On the evening of 26th November 2021 Storm Arwen hit Scotland. This cottage roof was one of the affected structures. Our task was to fix the damage. In the pictures below you will see the various steps involved.
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This picture shows the main area of damage. The slates had been completely stripped here by the wind.
Another angle showing the storm damage.
The storm damaged area from above.
Looking along the roof ridge here you can see that the old zinc roof ridge has been completely ripped off. Sections of the old timber ridge pole are gone too, and the top slates have been stripped by the wind all the way along the roof (on the left side of the ridge – it’s the side that was getting hit with the wind).
The upper coping stones have come away from their mortar bed and are, consequently, very unstable. Also, the mortar skew is missing or badly shattered.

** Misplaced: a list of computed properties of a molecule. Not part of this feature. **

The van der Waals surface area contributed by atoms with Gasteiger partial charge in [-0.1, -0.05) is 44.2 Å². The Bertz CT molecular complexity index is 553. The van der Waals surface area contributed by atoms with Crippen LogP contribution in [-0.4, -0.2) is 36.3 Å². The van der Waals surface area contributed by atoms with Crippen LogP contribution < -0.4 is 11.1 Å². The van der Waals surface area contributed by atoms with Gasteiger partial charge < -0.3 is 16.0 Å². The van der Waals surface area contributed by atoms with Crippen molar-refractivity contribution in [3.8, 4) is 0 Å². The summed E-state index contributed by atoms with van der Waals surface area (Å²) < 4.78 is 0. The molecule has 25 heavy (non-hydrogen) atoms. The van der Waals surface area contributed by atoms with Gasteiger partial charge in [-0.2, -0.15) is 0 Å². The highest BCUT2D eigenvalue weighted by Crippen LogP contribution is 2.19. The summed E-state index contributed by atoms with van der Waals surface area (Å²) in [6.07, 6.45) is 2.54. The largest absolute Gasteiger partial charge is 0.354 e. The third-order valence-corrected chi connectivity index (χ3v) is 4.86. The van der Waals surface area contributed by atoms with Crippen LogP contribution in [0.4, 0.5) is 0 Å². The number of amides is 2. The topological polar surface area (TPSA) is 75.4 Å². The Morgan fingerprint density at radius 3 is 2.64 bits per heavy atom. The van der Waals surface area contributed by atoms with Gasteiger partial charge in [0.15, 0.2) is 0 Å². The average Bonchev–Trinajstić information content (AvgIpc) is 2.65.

Work now started. All the old nails have been removed and a layer of underslate breathable membrane has been fitted (it’s the modern version of underslate felt).
The loose coping stones have been removed, and the bed is being cleaned ready for application of a new mortar bed.
Slating work in progress. Copper nails are being used. Also note that to prevent these slates being ripped off again in future they are all double nailed and side nailed.
Looking down on the slating work from above.
Now working along the full length of the ridge replacing all of the missing top slates.
Fitting the new timber roof ridge poles. Six inch coachscrews were used to ensure it will withstand future winds.
Fitting ridge poles.
Getting the new zinc roof ridges on.
Applying mortar under the ends of the zinc ridges. This ensures there are no leaks at the point where the ridge meets the brick chimneys (it was done at both ends of the roof).
Fully clipped zinc ridges. Stainless screws were used for the ridge clips – to stop them rusting away in future.
Looking along the new ridge.
Remember the unstable coping stones and shattered skew farther up the page. This picture shows the newly built stones, and the new mortar skew.
Looking up at the repaired roof from ground level.